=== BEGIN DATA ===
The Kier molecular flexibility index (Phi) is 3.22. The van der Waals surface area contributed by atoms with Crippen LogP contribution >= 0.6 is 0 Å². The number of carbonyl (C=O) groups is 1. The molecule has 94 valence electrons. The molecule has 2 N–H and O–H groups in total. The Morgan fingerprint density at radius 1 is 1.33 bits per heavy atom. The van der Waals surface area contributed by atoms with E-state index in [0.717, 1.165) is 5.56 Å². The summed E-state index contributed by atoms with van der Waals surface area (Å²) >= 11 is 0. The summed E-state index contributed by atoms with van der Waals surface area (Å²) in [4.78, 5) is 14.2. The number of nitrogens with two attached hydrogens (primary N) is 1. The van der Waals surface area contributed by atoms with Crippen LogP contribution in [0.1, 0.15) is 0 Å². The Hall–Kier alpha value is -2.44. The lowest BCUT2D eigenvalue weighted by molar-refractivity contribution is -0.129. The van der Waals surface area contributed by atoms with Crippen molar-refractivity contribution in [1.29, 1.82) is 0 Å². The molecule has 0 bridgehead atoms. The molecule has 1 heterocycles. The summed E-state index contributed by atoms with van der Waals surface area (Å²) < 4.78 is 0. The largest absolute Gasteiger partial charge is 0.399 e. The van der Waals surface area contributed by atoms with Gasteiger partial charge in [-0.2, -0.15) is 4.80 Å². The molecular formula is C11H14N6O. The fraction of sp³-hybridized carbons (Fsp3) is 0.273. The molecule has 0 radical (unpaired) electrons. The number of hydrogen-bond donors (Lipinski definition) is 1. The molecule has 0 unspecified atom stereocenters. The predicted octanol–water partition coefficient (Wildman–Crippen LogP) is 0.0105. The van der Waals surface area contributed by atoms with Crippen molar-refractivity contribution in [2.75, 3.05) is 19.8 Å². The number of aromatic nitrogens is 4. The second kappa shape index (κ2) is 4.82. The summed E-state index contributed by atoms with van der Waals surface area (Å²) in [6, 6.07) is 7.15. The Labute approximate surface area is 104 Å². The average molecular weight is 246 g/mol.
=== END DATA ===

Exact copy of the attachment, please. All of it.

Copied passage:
The Kier molecular flexibility index (Phi) is 3.22. The van der Waals surface area contributed by atoms with Crippen LogP contribution >= 0.6 is 0 Å². The number of carbonyl (C=O) groups is 1. The molecule has 94 valence electrons. The molecule has 2 N–H and O–H groups in total. The Morgan fingerprint density at radius 1 is 1.33 bits per heavy atom. The van der Waals surface area contributed by atoms with E-state index in [0.717, 1.165) is 5.56 Å². The summed E-state index contributed by atoms with van der Waals surface area (Å²) >= 11 is 0. The summed E-state index contributed by atoms with van der Waals surface area (Å²) in [4.78, 5) is 14.2. The number of nitrogens with two attached hydrogens (primary N) is 1. The van der Waals surface area contributed by atoms with Crippen LogP contribution in [0.1, 0.15) is 0 Å². The Hall–Kier alpha value is -2.44. The lowest BCUT2D eigenvalue weighted by molar-refractivity contribution is -0.129. The van der Waals surface area contributed by atoms with Crippen molar-refractivity contribution in [1.29, 1.82) is 0 Å². The molecule has 0 bridgehead atoms. The molecule has 1 heterocycles. The summed E-state index contributed by atoms with van der Waals surface area (Å²) < 4.78 is 0. The largest absolute Gasteiger partial charge is 0.399 e. The van der Waals surface area contributed by atoms with Gasteiger partial charge in [-0.2, -0.15) is 4.80 Å². The molecular formula is C11H14N6O. The fraction of sp³-hybridized carbons (Fsp3) is 0.273. The molecule has 0 radical (unpaired) electrons. The number of hydrogen-bond donors (Lipinski definition) is 1. The molecule has 0 unspecified atom stereocenters. The predicted octanol–water partition coefficient (Wildman–Crippen LogP) is 0.0105. The van der Waals surface area contributed by atoms with Crippen molar-refractivity contribution in [2.75, 3.05) is 19.8 Å². The number of aromatic nitrogens is 4. The second kappa shape index (κ2) is 4.82. The summed E-state index contributed by atoms with van der Waals surface area (Å²) in [6, 6.07) is 7.15. The Labute approximate surface area is 104 Å². The average molecular weight is 246 g/mol.